Fractures are more common than most people would guess. People of all ages can and do sustain fractures that we see every day in our clinics. Fractures in and of themselves can have a varied timeline of treatment depending on a multitude of factors. However, a child’s anatomy and physiology in particular can make fracture treatment look remarkably different from the care provided to someone who is musculoskeletally mature.
When it comes to children, bones bend more than they break. This is due to the fact that the composition of the bone is not as porous and brittle as the more skeletally mature bones in adults. They are instead softer and more pliable. Have you watched a small child contort his or her body into a pretzel and wondered why it isn’t painful as you can only imagine the number of injuries you would sustain if you attempted the same feat? These types of fractures are called buckle fractures because the bone does just that-it buckles rather than breaking. They are still treated in the standard fashion to include a brief period of immobilization (typically in a cast) and then a progressive return to activity as tolerated.
Depending on the age of the child, his or her growth plates are likely to still be open to allow for continued growth and development of the bones. Fractures that involve a growth plate at the end of a bone can complicate the treatment. These fractures are given particularly close attention because if they heal inappropriately, the growth at that plate can be hindered. Fractures that include the growth plate are called Salter-Harris fractures and are classified using 5 different categories that correlate to the extent of growth plate involvement. These fractures are also most often treated with a cast, x-ray monitoring over time to assess healing, and progressive return to activity.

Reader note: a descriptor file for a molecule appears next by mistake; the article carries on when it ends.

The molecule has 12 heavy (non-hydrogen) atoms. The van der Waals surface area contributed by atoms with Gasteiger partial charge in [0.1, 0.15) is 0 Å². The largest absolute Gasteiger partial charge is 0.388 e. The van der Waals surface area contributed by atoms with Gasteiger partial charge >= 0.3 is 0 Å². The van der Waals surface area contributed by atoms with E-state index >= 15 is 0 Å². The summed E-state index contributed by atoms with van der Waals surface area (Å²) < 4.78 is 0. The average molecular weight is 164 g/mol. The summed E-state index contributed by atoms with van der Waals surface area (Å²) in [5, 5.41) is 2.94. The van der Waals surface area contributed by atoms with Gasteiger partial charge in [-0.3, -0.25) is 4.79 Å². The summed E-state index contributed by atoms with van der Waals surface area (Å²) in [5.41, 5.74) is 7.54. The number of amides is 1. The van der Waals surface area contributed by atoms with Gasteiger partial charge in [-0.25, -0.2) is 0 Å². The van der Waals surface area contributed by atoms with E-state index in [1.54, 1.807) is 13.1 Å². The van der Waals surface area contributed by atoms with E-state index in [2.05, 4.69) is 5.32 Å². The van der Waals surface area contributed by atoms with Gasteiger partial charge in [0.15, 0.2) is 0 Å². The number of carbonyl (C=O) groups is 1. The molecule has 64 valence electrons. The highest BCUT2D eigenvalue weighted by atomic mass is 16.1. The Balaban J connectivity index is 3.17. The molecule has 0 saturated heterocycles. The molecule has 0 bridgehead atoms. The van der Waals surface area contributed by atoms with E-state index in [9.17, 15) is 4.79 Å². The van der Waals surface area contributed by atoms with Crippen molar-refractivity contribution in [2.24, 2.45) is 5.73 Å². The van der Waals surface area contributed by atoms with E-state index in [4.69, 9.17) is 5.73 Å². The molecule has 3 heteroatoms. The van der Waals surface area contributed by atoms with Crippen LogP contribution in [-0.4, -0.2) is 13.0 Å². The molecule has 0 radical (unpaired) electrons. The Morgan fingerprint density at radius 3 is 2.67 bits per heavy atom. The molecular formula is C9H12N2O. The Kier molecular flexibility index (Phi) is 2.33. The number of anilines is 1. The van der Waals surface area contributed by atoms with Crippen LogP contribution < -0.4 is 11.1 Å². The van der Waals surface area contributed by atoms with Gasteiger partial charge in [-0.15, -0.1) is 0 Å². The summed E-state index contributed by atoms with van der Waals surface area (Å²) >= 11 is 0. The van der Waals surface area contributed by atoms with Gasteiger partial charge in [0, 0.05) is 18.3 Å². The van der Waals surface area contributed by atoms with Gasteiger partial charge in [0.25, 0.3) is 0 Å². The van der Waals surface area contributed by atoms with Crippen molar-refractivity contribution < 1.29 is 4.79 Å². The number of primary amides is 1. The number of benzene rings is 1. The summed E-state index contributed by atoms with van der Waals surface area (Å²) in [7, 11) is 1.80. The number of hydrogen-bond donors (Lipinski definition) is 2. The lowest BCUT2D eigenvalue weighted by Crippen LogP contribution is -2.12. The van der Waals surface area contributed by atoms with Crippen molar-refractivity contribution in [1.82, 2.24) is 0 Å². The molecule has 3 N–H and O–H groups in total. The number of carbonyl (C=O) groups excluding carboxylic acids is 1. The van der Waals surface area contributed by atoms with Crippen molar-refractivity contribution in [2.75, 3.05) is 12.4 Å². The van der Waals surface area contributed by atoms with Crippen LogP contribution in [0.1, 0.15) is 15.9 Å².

This concept of open growth plates and fractures affecting the overall growth of a bone is a little unsettling for parents of small children, but worry not! Open growth plates are also the reason that your child can sustain an angulated fracture and not need surgical intervention to fixate the bones and restore alignment. The younger the child and the more open the growth plate, the more angulated can be endured with adequate restoration of alignment of the involved bone over time. Children’s bodies are continuously laying down new bone as they grow anyway. The body will lay down new bone around the fracture site to mold the fracture back into an anatomical position.
Children are incredibly resilient little creatures, but these injuries should still be diagnosed and treated in a timely fashion to prevent long term complications. If your child has any kind of trauma and complains of pain or fails to use an extremity normally, they should be evaluated with x-rays sooner than later. If you notice swelling and bruising, that is usually a sign that some kind of pathology is present. Don’t forget, OAW has Ortho-ASAP hours at both our Pewaukeeand Brookfield locations for all of your fracture-related needs!
This blog is written by one of our very own-Morgan. She is a certified athletic trainer working in our clinic with our providers each and every day. She obtained a bachelor's degree in athletic training from Carroll University in Waukesha and a master's degree in Kinesiology from Michigan State University.